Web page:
(Editor’s note: Joyce Park is founder and chief technology officer of Renkoo, an event Web site we will be hearing more about later at VentureBeat. Joyce has written a piece below about female leaders in Silicon Valley and wonders whether female power at Google may be a sign of change — or not)
Rolling up to the supermarket checkout line this weekend, I was stopped dead in my tracks by the Newsweek cover of Patricia Dunn, HP’s embattled board chair. Except for Steve Jobs, you actually hardly ever see a Silicon Valley denizen on the cover of a checkout-display magazine; and Ms. Dunn’s tense expression in unflattering extreme closeup was particularly glaring when surrounded by the glossy photos all around:
Jessica Simpson, mouthwatering food, guys with six-pack abs, and Oprah at her most nurturing-looking. My stomach actually sank a little as I put the magazine in my basket, and I can’t say I enjoyed reading the story inside. Since then, not a day has passed without its own revelation of further dirt done by HP’s board.
It’s easy to take the narrow view and say simply that Carly Fiorina left a crater for Silicon Valley’s female execs, and Patricia Dunn — aided and abetted by her female corporate counsel, Ann Baskins — fell into it. But it’s hard for a woman in the industry not to feel a stirring of glum dread looking around at our leadership these days. Ebay’s Meg Whitman no longer bounds from one stock high to the next. Carol Bartz of Autodesk recently stepped down as CEO. The ugliest venture capital scandal of the last year involved a female VC at VSP Capital.
There are few terms more abused in public life these days than “role model”, of course — I always admired Charles Barkley’s take on the subject, and certainly none of these women could be said to overtly have volunteered for the role — but like it or not they enter into the calculations of many women below them. The truth is that ambitious women in this business always have to be figuring the odds, and high-profile female execs are the data points with which we do the math about the possibilities. When other women seem to be kicking butt in their roles, then the odds — however slim — seem to be better. But when the number of successful women in the top tiers of the tech business appears to decrease… possibility itself seems to contract to the size of a theoretical particle. There’s a world of difference for me and my friends between “theoretically possible to succeed as a woman in this business”, and “lots of women have done it, maybe I could too.”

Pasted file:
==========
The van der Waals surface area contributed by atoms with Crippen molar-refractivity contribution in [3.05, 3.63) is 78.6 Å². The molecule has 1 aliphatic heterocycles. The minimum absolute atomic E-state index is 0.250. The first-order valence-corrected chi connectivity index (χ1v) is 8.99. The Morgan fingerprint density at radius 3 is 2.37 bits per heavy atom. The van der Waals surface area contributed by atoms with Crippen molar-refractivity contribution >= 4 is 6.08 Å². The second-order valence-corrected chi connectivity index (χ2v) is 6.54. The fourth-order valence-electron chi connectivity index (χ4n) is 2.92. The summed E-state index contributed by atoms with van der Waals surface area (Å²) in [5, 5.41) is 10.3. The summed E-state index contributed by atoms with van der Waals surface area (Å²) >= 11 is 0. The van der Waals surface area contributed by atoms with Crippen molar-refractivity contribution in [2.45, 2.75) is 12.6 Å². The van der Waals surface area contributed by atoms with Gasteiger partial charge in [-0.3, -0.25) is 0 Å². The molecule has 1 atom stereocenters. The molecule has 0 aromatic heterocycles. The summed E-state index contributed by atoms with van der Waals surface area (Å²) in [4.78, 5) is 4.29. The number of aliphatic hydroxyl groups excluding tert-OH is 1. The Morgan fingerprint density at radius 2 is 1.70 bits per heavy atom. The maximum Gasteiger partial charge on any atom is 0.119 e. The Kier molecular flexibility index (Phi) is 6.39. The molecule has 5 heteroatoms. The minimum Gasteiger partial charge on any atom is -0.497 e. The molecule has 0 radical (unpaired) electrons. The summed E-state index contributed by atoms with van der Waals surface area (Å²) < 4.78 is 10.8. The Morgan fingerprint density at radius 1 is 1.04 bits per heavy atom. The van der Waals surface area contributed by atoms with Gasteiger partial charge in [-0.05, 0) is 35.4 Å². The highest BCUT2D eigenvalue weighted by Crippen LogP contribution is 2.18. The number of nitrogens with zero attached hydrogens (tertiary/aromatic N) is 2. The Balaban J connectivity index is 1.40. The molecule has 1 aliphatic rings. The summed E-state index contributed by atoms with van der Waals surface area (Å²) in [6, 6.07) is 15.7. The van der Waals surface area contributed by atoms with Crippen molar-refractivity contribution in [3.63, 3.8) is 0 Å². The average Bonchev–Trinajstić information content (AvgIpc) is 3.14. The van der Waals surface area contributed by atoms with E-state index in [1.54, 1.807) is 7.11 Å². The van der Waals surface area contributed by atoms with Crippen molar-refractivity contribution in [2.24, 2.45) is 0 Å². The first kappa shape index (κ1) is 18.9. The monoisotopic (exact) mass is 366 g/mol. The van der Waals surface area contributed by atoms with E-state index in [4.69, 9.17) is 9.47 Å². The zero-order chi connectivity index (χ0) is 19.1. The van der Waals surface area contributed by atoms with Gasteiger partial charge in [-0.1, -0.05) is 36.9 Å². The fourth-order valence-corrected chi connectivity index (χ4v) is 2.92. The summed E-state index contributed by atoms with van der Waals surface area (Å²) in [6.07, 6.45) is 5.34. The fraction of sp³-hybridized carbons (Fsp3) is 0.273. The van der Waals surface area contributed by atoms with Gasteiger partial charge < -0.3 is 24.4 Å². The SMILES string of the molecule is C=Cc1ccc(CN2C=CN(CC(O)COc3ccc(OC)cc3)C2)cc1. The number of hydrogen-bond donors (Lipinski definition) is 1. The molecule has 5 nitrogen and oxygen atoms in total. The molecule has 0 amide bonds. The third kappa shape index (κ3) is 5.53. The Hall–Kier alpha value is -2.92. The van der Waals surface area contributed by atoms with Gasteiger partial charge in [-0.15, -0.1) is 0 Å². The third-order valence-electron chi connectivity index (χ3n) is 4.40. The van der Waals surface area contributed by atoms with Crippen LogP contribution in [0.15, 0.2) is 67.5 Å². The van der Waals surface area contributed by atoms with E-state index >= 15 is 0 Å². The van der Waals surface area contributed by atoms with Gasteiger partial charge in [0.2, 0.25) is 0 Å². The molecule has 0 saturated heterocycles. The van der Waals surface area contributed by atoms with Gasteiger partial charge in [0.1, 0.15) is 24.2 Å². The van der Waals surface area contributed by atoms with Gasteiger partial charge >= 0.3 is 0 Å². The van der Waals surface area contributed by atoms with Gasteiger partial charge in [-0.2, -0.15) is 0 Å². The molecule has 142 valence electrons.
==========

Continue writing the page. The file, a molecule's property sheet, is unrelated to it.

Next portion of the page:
Perhaps surprisingly for such a famously objectivity-loving company, the brightest hope for Valley women at the moment comes from Google. The number four person there, behind only the holy trinity of Larry, Sergey, and Eric, is the relatively little-known Shona Brown. The next tier of VPs boasts even more female star-power, including Marissa Mayer and Sheryl Sandberg. Google has also been extremely supportive of female engineers at all levels, especially in partnership with the Anita Borg Institute for Women and Technology (for which, full disclosure, I am a very low-level advisor). What particularly impresses me about Google’s female leadership is that they are extremely operational — not just relegated to the HR, finance, and marketing jobs that can hamper women who hope to run technology companies — but also surprisingly young.
Perhaps this indicates that the next generation of women will have an easier time being integrated into the heart of Silicon Valley’s value-creation machine. Or maybe it just means that Google’s female leadership has yet to meet the challenges of marriage, parenthood, illness, and burnout that appear to have derailed so many older female execs on their march to the top.
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